[AI] Indian professor devises method to use cellphone for eye

Renuka Warrier erenuka at gmail.com
Sat Jun 26 02:08:55 EDT 2010


The Hindu : Today's Paper / NATIONAL : Indian professor devises method to use cellphone for eye tests
BOSTON, June 26, 2010 

tests

A team led by an Indian-origin professor has devised a method of using mobile phones for conducting eye tests, a technique it hopes will be useful in places
lacking hi-tech eye equipment. 

The device NETRA (Near-Eye Tool for Refractive Assessment), has been designed by Massachusetts Institute of Technology (MIT) Media Lab Associate Professor
Ramesh Raskar, visiting Professor Manuel Oliveira, student Vitor Pamplona and post-doctoral research associate Ankit Mohan.

The two-minute eye test can be carried out using a small plastic device clipped in front of a cellphone's screen.

The patient looks into a small lens, presses the phone's arrow keys until sets of parallel green and red lines just overlap. The process is repeated eight
times with the lines at different angles for each eye.

The process takes less than two minutes, after which software loaded in the phone provides prescription data.

"Our device has the potential to make routine refractive eye exams simpler and cheaper, and, therefore, more accessible to millions of people in developing
countries," Professor Oliveira said in a statement.

The technology takes advantage of huge improvements in the resolution of digital displays and their widespread proliferation in cellphones.

Apart from the software to run on the phone, all that is needed is the snap-on plastic device, which, Professor Mohan says, can be produced at a cost of
about $1 to $2, but cost a few cents more in large quantities.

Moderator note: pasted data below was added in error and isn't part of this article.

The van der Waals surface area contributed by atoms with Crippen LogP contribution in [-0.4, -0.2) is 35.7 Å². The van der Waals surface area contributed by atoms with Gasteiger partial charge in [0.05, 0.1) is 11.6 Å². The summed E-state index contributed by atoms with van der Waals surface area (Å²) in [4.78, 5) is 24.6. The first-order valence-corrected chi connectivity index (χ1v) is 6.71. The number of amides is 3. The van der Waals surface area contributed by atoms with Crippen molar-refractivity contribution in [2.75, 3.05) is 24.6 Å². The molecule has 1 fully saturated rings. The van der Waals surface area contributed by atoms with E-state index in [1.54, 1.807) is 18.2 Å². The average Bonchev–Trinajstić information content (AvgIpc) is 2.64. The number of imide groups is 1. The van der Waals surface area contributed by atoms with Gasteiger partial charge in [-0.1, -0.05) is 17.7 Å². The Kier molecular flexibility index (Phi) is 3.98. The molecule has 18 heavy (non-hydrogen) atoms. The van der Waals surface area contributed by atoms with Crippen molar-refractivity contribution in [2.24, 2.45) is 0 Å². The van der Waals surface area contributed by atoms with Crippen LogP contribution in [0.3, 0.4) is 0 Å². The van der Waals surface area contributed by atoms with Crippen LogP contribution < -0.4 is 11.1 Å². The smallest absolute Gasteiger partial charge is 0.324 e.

The team is preparing to conduct clinical trials, preliminary testing with about 20 people and objective tests using camera lenses have shown that it can
achieve results comparable to the standard aberrometer test, which shines a laser into the eye and uses an array of tiny lenses to measure its characteristics.

The group plans to launch production of the device, initially targeting parts of Africa and Asia. It also hopes to produce an advanced version that will
be able to detect other conditions, such as cataract, which could be sold in the developed world as well.

NETRA is a quicker, simpler and cheaper way to test eye sight, said the team, which has already applied for a patent.

According to the World Health Organisation, uncorrected refractive errors are the world's second-highest cause of blindness, affecting about two per cent
of the world's population.

Nearly two billion people have refractive errors and they could be potential beneficiaries of the new system. - PTI 

.  The test can be carried out using a small plastic device clipped in front of a cellphone's screen 
.  The snap-on plastic device can be produced at a cost of 
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